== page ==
Samuel Bland Arnold was born on September 6, 1834 to Benedict “George” and Mary (Bland) Arnold. In his early days, he and his brother William attended St. Timothy’s Hall, a military academy in Catonsville, MD. St. Timothy’s was a firm school requiring the students to wear steel-grey uniforms and maintain strict military discipline. In 1852, Sam and Billy became introduced to a fellow student, John Wilkes Booth. Booth was not the best of students, fighting against the regimental nature of the school. The death of John’s father in November of 1852 put an end to his time at St. Timothy’s. Sam, on the other hand learned well from his time at the academy. When John Wilkes Booth was developing his career as an actor, Sam signed up for service in the Confederate States of America. He joined the First Maryland Infantry in 1861 before he was discharged for illness. He later joined another brother, George, who was serving in the Nitre and Mining Bureau in Georgia. He left this position in early 1864 to care for his ailing mother in Baltimore. In August of 1864, John Wilkes Booth happened to run into his old schoolmate, William Arnold in Washington, D.C. William said that his brother Sam, a veteran of the CSA, was also in D.C. at the time, and he arranged a meeting with him and Booth.
The two old schoolmates quickly rekindled their friendship over drinks. During their meeting, another of Booth’s childhood friends, Michael O’Laughlen, appeared, having been invited by Booth. After a bit, Booth brought the two men into his confidence about his plan to abduct President Lincoln and hold him for ransom. Arnold and O’Laughlen, both influenced by and sharing in Booth’s dream for a drastic turn in the war, pledged themselves to help Booth fulfill his goal. This support in the kidnapping plot and an ambiguous letter from Sam found in Booth’s room would prove his undoing. After the assassination, Sam Arnold was sentenced to life imprisonment at Fort Jefferson, Dry Tortugas.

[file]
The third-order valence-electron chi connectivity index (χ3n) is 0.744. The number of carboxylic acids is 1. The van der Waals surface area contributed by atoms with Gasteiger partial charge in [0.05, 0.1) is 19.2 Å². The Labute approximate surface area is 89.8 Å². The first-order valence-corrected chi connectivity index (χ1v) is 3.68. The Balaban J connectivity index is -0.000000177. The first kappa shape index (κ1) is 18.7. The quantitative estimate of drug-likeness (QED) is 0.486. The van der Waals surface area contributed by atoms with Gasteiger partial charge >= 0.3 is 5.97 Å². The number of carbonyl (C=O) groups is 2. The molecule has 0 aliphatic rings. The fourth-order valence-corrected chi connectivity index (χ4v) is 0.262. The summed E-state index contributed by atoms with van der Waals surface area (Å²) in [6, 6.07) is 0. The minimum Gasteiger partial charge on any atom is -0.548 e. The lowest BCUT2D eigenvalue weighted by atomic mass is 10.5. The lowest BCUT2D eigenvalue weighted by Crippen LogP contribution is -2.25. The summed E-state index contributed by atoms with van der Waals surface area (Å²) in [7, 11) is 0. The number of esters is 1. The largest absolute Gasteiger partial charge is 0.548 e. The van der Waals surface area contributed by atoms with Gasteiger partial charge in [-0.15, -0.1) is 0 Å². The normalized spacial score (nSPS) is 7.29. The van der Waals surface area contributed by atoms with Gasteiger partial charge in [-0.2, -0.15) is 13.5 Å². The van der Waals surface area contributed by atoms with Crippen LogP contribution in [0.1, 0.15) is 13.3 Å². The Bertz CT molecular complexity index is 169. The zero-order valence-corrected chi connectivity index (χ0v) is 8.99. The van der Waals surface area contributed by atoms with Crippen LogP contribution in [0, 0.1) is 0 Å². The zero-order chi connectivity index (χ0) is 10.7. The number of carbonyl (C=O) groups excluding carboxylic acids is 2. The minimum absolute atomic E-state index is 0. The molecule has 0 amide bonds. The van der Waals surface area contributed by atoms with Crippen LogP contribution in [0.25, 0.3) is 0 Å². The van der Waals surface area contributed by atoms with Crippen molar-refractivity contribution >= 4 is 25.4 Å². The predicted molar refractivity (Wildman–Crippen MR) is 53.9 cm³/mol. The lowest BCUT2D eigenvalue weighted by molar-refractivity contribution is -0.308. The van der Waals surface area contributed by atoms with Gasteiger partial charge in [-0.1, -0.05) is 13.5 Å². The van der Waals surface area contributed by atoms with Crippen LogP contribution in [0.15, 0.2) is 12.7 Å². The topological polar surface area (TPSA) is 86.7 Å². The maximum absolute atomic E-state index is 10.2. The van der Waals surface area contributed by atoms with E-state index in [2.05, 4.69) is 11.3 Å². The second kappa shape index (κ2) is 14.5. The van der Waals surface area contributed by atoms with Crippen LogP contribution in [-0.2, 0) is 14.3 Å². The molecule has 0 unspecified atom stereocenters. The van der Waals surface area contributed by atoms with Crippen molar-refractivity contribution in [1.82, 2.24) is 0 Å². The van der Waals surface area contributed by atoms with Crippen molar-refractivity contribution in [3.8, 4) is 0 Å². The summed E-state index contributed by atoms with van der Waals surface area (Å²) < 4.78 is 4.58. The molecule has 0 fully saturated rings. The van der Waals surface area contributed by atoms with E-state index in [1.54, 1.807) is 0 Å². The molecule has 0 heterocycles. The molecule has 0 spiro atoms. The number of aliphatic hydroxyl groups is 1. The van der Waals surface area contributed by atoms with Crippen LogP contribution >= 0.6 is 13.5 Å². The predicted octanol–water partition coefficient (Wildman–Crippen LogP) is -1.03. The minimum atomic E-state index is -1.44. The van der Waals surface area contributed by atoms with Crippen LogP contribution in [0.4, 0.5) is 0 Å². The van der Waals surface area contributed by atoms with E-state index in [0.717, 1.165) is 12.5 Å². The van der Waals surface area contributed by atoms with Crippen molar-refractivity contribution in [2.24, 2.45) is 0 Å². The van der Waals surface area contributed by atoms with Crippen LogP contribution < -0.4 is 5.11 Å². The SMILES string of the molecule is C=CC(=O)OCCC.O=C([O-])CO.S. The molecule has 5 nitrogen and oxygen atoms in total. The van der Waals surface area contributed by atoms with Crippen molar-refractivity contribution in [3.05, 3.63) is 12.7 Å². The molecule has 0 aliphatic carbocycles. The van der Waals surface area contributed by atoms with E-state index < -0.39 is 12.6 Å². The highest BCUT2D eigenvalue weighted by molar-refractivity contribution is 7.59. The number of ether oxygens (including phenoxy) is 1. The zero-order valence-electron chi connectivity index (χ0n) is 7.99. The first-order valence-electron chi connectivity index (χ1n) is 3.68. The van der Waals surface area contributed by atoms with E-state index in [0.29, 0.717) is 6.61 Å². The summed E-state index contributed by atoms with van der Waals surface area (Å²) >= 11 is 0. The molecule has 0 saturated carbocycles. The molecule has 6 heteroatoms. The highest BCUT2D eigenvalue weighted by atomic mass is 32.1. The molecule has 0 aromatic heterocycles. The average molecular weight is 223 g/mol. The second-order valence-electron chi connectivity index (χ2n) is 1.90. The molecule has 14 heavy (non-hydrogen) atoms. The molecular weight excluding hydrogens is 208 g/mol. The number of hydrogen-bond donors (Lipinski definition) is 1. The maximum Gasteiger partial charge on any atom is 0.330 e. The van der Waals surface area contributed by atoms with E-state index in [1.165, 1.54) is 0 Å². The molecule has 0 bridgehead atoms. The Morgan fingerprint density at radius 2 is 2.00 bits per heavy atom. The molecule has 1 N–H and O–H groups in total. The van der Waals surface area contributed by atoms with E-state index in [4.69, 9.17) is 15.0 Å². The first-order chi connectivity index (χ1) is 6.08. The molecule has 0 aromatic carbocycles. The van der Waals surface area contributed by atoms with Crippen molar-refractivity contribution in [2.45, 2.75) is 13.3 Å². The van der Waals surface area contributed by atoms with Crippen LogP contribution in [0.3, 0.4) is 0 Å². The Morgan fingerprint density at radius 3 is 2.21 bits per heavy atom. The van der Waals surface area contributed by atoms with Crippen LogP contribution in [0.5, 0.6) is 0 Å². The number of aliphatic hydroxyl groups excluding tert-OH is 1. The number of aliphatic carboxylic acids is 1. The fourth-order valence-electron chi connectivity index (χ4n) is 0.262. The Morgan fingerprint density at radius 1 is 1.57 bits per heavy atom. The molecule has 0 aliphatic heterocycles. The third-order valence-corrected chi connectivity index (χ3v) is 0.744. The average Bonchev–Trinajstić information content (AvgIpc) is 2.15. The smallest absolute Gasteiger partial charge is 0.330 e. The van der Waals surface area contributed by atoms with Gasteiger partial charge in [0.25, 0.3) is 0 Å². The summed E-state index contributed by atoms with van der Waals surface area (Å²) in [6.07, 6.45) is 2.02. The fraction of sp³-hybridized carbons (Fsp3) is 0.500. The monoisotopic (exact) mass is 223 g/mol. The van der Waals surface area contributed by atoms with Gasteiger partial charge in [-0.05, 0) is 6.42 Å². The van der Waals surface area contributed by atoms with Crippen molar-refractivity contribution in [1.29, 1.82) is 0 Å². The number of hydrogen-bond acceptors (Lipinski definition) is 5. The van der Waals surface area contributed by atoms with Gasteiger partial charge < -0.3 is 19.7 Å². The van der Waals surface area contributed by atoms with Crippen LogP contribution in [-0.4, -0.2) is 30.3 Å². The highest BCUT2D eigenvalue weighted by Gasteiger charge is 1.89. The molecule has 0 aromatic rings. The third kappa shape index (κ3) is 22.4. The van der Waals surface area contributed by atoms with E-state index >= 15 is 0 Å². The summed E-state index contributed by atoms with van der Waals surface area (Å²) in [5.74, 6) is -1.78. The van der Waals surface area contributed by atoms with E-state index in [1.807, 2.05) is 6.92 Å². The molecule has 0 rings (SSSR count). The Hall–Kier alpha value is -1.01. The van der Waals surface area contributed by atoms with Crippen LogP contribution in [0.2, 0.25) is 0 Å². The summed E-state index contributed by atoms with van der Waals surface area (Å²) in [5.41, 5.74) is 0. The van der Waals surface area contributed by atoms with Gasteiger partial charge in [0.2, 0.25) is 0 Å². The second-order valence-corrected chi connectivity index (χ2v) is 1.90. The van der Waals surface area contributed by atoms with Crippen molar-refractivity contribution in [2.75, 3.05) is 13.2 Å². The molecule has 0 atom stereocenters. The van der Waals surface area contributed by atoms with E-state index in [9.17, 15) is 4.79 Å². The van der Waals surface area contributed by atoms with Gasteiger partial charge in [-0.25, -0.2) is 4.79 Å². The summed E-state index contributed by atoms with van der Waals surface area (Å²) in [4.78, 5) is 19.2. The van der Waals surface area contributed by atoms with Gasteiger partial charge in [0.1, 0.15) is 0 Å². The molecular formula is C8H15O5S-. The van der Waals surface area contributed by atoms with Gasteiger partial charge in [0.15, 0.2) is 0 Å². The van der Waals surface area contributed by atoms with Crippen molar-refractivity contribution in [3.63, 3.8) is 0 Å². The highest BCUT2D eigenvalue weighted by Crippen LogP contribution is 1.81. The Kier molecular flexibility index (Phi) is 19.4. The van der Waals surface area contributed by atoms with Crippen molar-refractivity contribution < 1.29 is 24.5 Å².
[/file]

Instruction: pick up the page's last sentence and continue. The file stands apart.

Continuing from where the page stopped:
Fast forward 37 years later. Arnold was pardoned in 1869 after four years of the most grueling imprisonment possible. From his day of release, he lived a quiet, reserved life away from public eye. He denied interviews at every turn. Then on October 7th, 1902, Sam Arnold died…kind of:
As this article states, Arnold had promised to release a statement regarding his involvement upon his death. As of a few days later, however, no newspapers had been able uncover any such statement. The reason for this was discovered by another newspaper that reported the following:
Yes, it appears that the Samuel Arnold that died on October 7th was not the Sam Arnold involved in the conspiracy. Rather he was just a man that shared the same name as the conspirator. As Osborn Oldroyd had written, the real Sam Arnold had already died. He did so quietly and without any statement having been released upon his death. And so the world was left without ever hearing the words of the last Lincoln conspirator tried by military tribunal in 1865.
All of this breaking news about Sam Arnold’s death proved confusing to a 68 year-old resident of Friendship, MD.
As he read the many obituaries about the Lincoln conspirator, he saw how the newspapers continually perpetrated the same misconceptions and injustices of years past. Finally, he had seen enough. This man decided to change his previous arrangement regarding telling his story. The real, and very much alive, Samuel Bland Arnold decided to release his account:
Arnold’s account became a daily column for two weeks in many national newspapers. Most of his account detailed his imprisonment at Dry Tortugas. In 1995, author Michael Kauffman reprinted the account as the book Memoirs of a Lincoln Conspirator. It is an essential, albeit biased, version of the conspiracy that led to Lincoln’s assassination.
The real Sam Arnold actually died on September 21, 1906 at the home of his sister-in-law Helen Arnold. He is buried in Greenmount Cemetery in Baltimore. His nondescript “Arnold” stone rests in the same cemetery as John Wilkes Booth and Michael O’Laughlen, recreating his visit with the two men so many years before.
Post Script – Even after the mistakes that were made when the other Sam Arnold died, the press still made mistakes when the real one passed on. For example, did you know the conspirators were imprisoned in Hawaii?
My Thoughts Be Bloody by Nora Titone
American Brutus by Michael Kauffman
Memoirs of a Lincoln Conspirator by Michael Kauffman
Newspaper accounts retrieved from Genealogybank.com